There's a phrase floating around, one that's gotten a lot of negative attention lately.
"Let boys be boys."
The original intent of the phrase was a lighthearted way to poke fun at the rowdy and rambunctious play that toddler boys exhibit. Some of that type of play is probably nurture-influenced, and some might be nature. I'm not sure how much of each influence is involved, nor do I think the creator of the phrase put much thought into that component.
Full disclosure: I have no idea how old that phrase even is. I can guarantee you it was coined in a time when boys were the only kids who were playing in the mud or trying to pick fist fights in the park.
Here's where it gets sticky: the term "boys will be boys" never had a really popular counterpart: "girls will be girls". Instead of becoming a way for exasperated mothers to lovingly complain that their son once again dragged mud into the house, it became a way to excuse behaviors that were beyond mere mischief. "Boys will be boys" became a way to sweep bad behavior - malicious, self-serving, disastrous behavior - under the rug. To minimize the severity of truly bad human behavior, simply because it was a male human who was behaving badly.
So let me be clear: when I say, "Let Kids Be Kids", I'm making a few intentional choices. Kids is genderless - it includes all kids, not singling out boys or girls. I'm also using it within a pretty narrow definition. It's less of a dismissive sigh, and more of a declarative statement. Let kids be kids, people.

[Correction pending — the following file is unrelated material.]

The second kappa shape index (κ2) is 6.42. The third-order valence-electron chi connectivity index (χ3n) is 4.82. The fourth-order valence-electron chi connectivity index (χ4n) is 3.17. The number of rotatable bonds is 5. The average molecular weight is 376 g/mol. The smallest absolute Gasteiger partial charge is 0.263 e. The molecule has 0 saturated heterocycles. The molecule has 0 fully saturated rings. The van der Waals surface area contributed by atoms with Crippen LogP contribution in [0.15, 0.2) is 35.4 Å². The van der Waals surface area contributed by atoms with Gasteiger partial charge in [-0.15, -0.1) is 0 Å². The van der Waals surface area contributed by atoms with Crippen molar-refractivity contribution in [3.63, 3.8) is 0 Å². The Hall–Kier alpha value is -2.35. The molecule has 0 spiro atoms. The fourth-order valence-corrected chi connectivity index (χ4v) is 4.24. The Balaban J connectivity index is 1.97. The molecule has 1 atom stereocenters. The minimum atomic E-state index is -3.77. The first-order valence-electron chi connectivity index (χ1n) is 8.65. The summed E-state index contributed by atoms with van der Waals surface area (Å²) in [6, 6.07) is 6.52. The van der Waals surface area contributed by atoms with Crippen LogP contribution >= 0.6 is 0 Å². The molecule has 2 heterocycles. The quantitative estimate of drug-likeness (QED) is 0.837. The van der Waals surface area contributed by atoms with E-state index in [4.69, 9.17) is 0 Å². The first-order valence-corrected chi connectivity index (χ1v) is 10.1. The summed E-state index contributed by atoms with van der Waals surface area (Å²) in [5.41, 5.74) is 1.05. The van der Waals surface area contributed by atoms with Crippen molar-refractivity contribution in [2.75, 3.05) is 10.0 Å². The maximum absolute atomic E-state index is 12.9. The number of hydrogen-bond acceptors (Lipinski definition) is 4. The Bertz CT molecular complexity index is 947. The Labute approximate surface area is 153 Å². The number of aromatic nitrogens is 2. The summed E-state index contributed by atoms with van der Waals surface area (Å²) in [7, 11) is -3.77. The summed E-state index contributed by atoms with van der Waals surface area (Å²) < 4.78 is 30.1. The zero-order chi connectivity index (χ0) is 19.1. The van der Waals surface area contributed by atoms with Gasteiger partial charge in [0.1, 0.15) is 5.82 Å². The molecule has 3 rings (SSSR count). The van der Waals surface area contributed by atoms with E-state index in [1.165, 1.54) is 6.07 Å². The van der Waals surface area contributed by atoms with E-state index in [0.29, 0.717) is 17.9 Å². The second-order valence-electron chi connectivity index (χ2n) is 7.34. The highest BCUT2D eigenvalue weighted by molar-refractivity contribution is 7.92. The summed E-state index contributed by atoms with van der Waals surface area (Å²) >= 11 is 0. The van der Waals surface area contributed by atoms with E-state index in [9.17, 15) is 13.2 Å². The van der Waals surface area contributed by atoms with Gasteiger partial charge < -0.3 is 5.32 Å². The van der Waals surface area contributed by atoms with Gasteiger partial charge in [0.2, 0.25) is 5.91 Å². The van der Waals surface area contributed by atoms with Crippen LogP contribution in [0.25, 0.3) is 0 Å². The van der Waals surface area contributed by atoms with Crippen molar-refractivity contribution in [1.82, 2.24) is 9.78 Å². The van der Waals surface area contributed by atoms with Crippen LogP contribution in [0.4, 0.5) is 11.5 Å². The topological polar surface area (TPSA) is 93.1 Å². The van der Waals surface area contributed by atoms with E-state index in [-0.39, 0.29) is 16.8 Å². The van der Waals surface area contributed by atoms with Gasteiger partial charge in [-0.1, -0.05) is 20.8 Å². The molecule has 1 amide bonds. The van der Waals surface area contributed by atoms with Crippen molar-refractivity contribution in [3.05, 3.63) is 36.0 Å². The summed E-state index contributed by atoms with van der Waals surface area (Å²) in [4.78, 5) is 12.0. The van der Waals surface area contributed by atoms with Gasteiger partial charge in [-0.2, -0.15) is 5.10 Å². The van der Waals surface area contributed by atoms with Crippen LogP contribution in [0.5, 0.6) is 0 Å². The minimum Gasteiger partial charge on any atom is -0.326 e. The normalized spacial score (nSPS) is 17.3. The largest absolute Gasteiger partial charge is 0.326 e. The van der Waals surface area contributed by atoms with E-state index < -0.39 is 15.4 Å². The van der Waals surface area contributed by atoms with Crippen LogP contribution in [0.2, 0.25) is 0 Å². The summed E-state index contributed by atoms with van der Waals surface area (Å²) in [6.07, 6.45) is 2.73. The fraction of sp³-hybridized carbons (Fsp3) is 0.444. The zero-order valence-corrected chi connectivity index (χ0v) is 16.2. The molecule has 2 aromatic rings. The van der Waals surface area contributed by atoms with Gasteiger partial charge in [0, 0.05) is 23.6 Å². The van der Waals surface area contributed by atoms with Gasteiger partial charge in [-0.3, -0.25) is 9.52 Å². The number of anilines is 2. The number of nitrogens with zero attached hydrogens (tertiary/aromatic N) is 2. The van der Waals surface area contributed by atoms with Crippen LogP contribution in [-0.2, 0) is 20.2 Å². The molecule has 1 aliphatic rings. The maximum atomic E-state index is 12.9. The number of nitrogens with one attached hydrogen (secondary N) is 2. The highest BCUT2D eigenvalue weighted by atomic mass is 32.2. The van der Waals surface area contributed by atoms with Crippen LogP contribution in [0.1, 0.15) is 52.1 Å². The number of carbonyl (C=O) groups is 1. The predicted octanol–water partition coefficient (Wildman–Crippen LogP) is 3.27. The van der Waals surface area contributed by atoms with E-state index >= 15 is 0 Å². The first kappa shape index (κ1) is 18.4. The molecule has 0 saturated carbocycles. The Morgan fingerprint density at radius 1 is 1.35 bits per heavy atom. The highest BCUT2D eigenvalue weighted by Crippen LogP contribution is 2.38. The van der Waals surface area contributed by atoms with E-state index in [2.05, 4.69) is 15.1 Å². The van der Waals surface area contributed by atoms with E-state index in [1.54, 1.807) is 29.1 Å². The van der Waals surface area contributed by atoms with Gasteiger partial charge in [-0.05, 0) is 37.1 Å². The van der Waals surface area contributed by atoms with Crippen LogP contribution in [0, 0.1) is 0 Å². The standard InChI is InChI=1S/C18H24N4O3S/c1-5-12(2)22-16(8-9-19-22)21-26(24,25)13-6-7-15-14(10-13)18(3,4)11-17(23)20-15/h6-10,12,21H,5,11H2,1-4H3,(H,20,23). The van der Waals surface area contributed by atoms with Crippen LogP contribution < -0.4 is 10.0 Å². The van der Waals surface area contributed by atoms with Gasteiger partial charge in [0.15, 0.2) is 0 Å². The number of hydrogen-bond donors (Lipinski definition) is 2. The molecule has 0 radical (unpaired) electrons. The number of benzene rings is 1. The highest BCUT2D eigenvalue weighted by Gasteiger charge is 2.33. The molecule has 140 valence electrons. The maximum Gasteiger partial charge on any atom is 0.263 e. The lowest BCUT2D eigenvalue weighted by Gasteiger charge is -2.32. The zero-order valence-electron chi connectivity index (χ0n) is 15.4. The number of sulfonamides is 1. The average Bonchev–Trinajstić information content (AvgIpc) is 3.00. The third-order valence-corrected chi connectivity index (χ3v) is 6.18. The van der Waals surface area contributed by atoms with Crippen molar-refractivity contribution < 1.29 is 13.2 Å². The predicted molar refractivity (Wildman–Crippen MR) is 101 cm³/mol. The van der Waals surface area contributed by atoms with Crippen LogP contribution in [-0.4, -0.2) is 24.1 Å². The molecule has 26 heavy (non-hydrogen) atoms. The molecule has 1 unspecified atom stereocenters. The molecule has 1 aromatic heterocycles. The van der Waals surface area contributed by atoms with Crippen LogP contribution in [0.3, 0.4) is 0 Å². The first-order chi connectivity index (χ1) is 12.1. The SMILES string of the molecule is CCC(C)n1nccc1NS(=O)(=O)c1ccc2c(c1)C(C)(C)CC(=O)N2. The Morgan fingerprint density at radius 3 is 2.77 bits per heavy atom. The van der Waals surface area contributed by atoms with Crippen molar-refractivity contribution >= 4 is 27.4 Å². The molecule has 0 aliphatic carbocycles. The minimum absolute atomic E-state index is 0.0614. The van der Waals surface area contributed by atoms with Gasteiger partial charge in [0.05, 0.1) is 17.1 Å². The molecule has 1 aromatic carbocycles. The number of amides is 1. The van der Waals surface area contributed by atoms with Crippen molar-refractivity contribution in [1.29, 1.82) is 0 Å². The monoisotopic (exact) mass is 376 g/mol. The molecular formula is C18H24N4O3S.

What is childhood, anyway? A time of joy, of carefree fun. It's innocence and naivete - and in children, those are virtues. Nobody likes a truly naive adult, let's be honest. Naivete isn't cute any longer when your life choices have real consequences on the people you're adulting next to. But in the youngest of us? Naivete is a sign that the world hasn't succeeded in beating their spirits down.
If I'm not sounding entirely optimistic, it's because I'm PMS'ing. And also because I'm just feeling the real weight of adulthood at the moment. I remember, when I was a kid, I thought adults had all the answers to the tough life questions. Why do people die? Why do people suffer pain? Why aren't there the same number of hot dogs as there are in hot dog bun packages? As an adult, I realize that none of us have the answers. We're all just fumbling about in the vast expanse of life's circumstances, trying to survive in a cruel world. Adulting sucks sometimes.
My kids deserve to have a happy, sweet, aloof childhood. I want to give that to them.
When I was young, my parents joked that I was, "Eight, going on forty!" They probably let me read too much Reader's Digest. I was prematurely approaching retirement age (ha!), so my parents probably didn't think too much about the news I was consuming. I don't recall the riots in LA (I was only four at the time), but I do remember them being discussed a few years later during the O.J. Simpson murder trial. I was seven years old when the O.J. was acquitted. Even then, I felt like everyone knew that he had murdered Nicole Brown. So I didn't understand why people were celebrating when he "got away with it".
Looking back, my childhood understanding of that event was deeply limited and flawed. I lacked context, and experience, and perspective. THANK GOODNESS. Carrying that weight now, a fairly complete understanding of all the factors influencing the O.J. Simpson trial, is overwhelming. The immensity and complexity of all those problems embroiled in one moment of public agony...it blocks out the sun.
And so: Let Kids Be Kids. While some children may experience trauma or loss that forces them "grow up" too soon, not all children do. And where we can, we ought to be preserving the purpose of childhood: to learn through play, to begin building who we are in a world with lightweight consequences. To experience joy unfettered by the real problems of the adult world.
How are you preserving childhood innocence for your kids? Hit me up on Twitter @pi3sugarpi3 with #CarefreeKids